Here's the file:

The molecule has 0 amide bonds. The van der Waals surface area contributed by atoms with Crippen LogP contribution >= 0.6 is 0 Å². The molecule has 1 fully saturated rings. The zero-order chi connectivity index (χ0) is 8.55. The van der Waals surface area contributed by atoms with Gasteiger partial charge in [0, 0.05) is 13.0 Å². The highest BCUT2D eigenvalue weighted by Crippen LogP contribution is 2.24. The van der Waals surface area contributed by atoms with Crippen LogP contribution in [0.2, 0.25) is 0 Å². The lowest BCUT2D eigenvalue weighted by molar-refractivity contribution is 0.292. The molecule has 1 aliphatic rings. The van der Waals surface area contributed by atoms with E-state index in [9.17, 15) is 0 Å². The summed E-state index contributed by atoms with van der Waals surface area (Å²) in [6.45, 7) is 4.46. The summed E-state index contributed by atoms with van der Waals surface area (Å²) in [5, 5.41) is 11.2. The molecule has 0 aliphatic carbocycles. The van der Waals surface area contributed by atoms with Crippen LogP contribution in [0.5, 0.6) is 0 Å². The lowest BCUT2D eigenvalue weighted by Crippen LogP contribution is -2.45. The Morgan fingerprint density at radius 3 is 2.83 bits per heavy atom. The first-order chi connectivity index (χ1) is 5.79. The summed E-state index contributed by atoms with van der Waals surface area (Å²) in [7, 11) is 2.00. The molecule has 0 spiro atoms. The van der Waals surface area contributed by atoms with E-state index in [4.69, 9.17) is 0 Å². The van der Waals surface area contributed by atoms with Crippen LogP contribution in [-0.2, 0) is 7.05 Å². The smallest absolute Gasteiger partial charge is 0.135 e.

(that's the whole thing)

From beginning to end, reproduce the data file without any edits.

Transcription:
The molecule has 0 amide bonds. The van der Waals surface area contributed by atoms with Crippen LogP contribution >= 0.6 is 0 Å². The molecule has 1 fully saturated rings. The zero-order chi connectivity index (χ0) is 8.55. The van der Waals surface area contributed by atoms with Gasteiger partial charge in [0, 0.05) is 13.0 Å². The highest BCUT2D eigenvalue weighted by Crippen LogP contribution is 2.24. The van der Waals surface area contributed by atoms with Crippen LogP contribution in [0.2, 0.25) is 0 Å². The lowest BCUT2D eigenvalue weighted by molar-refractivity contribution is 0.292. The molecule has 1 aliphatic rings. The van der Waals surface area contributed by atoms with E-state index in [9.17, 15) is 0 Å². The summed E-state index contributed by atoms with van der Waals surface area (Å²) in [6.45, 7) is 4.46. The summed E-state index contributed by atoms with van der Waals surface area (Å²) in [5, 5.41) is 11.2. The molecule has 0 aliphatic carbocycles. The van der Waals surface area contributed by atoms with Crippen LogP contribution in [0.5, 0.6) is 0 Å². The lowest BCUT2D eigenvalue weighted by Crippen LogP contribution is -2.45. The Morgan fingerprint density at radius 3 is 2.83 bits per heavy atom. The first-order chi connectivity index (χ1) is 5.79. The summed E-state index contributed by atoms with van der Waals surface area (Å²) in [7, 11) is 2.00. The molecule has 0 spiro atoms. The van der Waals surface area contributed by atoms with E-state index in [4.69, 9.17) is 0 Å². The van der Waals surface area contributed by atoms with Crippen LogP contribution in [-0.2, 0) is 7.05 Å². The smallest absolute Gasteiger partial charge is 0.135 e.